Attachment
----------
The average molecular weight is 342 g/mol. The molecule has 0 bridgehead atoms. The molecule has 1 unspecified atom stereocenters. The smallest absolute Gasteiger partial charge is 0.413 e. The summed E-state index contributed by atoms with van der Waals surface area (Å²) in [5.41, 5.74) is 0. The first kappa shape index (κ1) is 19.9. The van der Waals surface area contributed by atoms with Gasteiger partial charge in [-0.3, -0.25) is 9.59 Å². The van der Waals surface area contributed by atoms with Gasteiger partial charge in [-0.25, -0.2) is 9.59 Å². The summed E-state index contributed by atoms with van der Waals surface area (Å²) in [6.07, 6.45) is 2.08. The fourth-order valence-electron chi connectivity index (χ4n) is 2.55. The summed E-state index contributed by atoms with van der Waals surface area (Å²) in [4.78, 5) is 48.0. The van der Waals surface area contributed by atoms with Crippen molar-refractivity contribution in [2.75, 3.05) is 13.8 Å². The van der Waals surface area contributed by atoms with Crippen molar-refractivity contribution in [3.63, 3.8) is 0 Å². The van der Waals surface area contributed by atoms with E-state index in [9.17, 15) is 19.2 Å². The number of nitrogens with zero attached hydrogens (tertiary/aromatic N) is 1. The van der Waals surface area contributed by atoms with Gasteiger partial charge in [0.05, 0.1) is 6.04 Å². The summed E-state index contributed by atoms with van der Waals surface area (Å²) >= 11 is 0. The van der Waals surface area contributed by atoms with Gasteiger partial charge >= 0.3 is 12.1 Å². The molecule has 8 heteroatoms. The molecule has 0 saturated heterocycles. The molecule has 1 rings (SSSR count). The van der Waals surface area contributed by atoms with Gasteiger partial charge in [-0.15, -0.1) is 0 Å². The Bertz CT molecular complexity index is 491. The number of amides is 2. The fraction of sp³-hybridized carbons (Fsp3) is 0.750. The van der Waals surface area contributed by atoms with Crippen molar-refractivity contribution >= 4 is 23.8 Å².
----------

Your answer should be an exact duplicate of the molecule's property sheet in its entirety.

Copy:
The average molecular weight is 342 g/mol. The molecule has 0 bridgehead atoms. The molecule has 1 unspecified atom stereocenters. The smallest absolute Gasteiger partial charge is 0.413 e. The summed E-state index contributed by atoms with van der Waals surface area (Å²) in [5.41, 5.74) is 0. The first kappa shape index (κ1) is 19.9. The van der Waals surface area contributed by atoms with Gasteiger partial charge in [-0.3, -0.25) is 9.59 Å². The van der Waals surface area contributed by atoms with Gasteiger partial charge in [-0.25, -0.2) is 9.59 Å². The summed E-state index contributed by atoms with van der Waals surface area (Å²) in [6.07, 6.45) is 2.08. The fourth-order valence-electron chi connectivity index (χ4n) is 2.55. The summed E-state index contributed by atoms with van der Waals surface area (Å²) in [4.78, 5) is 48.0. The van der Waals surface area contributed by atoms with Crippen molar-refractivity contribution in [2.75, 3.05) is 13.8 Å². The van der Waals surface area contributed by atoms with Crippen molar-refractivity contribution in [3.63, 3.8) is 0 Å². The van der Waals surface area contributed by atoms with E-state index in [9.17, 15) is 19.2 Å². The number of nitrogens with zero attached hydrogens (tertiary/aromatic N) is 1. The van der Waals surface area contributed by atoms with Gasteiger partial charge in [0.05, 0.1) is 6.04 Å². The summed E-state index contributed by atoms with van der Waals surface area (Å²) >= 11 is 0. The van der Waals surface area contributed by atoms with Gasteiger partial charge >= 0.3 is 12.1 Å². The molecule has 8 heteroatoms. The molecule has 0 saturated heterocycles. The molecule has 1 rings (SSSR count). The van der Waals surface area contributed by atoms with Gasteiger partial charge in [-0.15, -0.1) is 0 Å². The Bertz CT molecular complexity index is 491. The number of amides is 2. The fraction of sp³-hybridized carbons (Fsp3) is 0.750. The van der Waals surface area contributed by atoms with Crippen molar-refractivity contribution >= 4 is 23.8 Å².